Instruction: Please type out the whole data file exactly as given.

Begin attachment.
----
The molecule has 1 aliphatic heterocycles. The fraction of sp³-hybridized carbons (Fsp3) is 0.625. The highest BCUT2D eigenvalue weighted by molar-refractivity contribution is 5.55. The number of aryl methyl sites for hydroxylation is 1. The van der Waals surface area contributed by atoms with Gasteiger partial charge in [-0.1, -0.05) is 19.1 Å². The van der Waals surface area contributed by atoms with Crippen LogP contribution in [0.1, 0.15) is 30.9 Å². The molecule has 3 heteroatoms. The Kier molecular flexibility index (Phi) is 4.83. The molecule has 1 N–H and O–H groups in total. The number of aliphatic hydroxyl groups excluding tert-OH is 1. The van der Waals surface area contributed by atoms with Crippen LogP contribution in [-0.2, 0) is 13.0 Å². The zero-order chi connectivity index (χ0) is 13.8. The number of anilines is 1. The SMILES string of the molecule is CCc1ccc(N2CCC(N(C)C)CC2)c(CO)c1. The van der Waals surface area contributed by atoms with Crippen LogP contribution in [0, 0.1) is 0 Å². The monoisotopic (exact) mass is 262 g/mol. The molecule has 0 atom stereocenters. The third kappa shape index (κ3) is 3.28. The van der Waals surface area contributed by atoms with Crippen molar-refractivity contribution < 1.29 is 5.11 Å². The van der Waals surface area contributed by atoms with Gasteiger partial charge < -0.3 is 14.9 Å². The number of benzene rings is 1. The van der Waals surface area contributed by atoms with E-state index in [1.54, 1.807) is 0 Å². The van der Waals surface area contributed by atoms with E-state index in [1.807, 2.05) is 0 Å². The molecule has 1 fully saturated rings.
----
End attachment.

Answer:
The molecule has 1 aliphatic heterocycles. The fraction of sp³-hybridized carbons (Fsp3) is 0.625. The highest BCUT2D eigenvalue weighted by molar-refractivity contribution is 5.55. The number of aryl methyl sites for hydroxylation is 1. The van der Waals surface area contributed by atoms with Gasteiger partial charge in [-0.1, -0.05) is 19.1 Å². The van der Waals surface area contributed by atoms with Crippen LogP contribution in [0.1, 0.15) is 30.9 Å². The molecule has 3 heteroatoms. The Kier molecular flexibility index (Phi) is 4.83. The molecule has 1 N–H and O–H groups in total. The number of aliphatic hydroxyl groups excluding tert-OH is 1. The van der Waals surface area contributed by atoms with Crippen LogP contribution in [-0.2, 0) is 13.0 Å². The zero-order chi connectivity index (χ0) is 13.8. The number of anilines is 1. The SMILES string of the molecule is CCc1ccc(N2CCC(N(C)C)CC2)c(CO)c1. The van der Waals surface area contributed by atoms with Crippen LogP contribution in [0, 0.1) is 0 Å². The monoisotopic (exact) mass is 262 g/mol. The molecule has 0 atom stereocenters. The third kappa shape index (κ3) is 3.28. The van der Waals surface area contributed by atoms with Crippen molar-refractivity contribution < 1.29 is 5.11 Å². The van der Waals surface area contributed by atoms with Gasteiger partial charge < -0.3 is 14.9 Å². The number of benzene rings is 1. The van der Waals surface area contributed by atoms with E-state index in [1.54, 1.807) is 0 Å². The van der Waals surface area contributed by atoms with E-state index in [1.807, 2.05) is 0 Å². The molecule has 1 fully saturated rings.